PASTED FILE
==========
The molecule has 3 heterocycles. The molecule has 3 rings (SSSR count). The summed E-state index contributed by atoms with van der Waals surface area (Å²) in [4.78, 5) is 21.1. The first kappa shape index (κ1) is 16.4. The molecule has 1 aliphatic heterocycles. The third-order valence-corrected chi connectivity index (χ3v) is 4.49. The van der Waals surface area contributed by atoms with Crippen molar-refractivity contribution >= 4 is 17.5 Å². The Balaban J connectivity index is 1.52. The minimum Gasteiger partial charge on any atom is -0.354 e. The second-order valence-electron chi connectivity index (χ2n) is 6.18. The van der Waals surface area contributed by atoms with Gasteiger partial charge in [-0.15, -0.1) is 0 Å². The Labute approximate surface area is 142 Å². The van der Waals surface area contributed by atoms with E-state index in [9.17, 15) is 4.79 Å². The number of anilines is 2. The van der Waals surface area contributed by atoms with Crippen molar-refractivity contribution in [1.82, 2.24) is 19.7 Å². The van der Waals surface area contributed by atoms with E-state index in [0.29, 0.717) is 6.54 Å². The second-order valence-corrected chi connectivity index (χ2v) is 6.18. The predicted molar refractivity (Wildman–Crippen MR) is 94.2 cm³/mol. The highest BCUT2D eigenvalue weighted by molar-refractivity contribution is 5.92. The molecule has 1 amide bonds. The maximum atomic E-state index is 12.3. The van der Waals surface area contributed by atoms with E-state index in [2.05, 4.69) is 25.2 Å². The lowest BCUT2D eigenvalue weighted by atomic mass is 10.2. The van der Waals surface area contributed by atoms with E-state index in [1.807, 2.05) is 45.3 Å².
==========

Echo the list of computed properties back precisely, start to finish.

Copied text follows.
The molecule has 3 heterocycles. The molecule has 3 rings (SSSR count). The summed E-state index contributed by atoms with van der Waals surface area (Å²) in [4.78, 5) is 21.1. The first kappa shape index (κ1) is 16.4. The molecule has 1 aliphatic heterocycles. The third-order valence-corrected chi connectivity index (χ3v) is 4.49. The van der Waals surface area contributed by atoms with Crippen molar-refractivity contribution >= 4 is 17.5 Å². The Balaban J connectivity index is 1.52. The minimum Gasteiger partial charge on any atom is -0.354 e. The second-order valence-electron chi connectivity index (χ2n) is 6.18. The van der Waals surface area contributed by atoms with Gasteiger partial charge in [-0.15, -0.1) is 0 Å². The Labute approximate surface area is 142 Å². The van der Waals surface area contributed by atoms with E-state index in [9.17, 15) is 4.79 Å². The number of anilines is 2. The van der Waals surface area contributed by atoms with Crippen molar-refractivity contribution in [1.82, 2.24) is 19.7 Å². The van der Waals surface area contributed by atoms with E-state index in [0.29, 0.717) is 6.54 Å². The second-order valence-corrected chi connectivity index (χ2v) is 6.18. The predicted molar refractivity (Wildman–Crippen MR) is 94.2 cm³/mol. The highest BCUT2D eigenvalue weighted by molar-refractivity contribution is 5.92. The molecule has 1 amide bonds. The maximum atomic E-state index is 12.3. The van der Waals surface area contributed by atoms with E-state index in [2.05, 4.69) is 25.2 Å². The lowest BCUT2D eigenvalue weighted by atomic mass is 10.2. The van der Waals surface area contributed by atoms with E-state index in [1.807, 2.05) is 45.3 Å².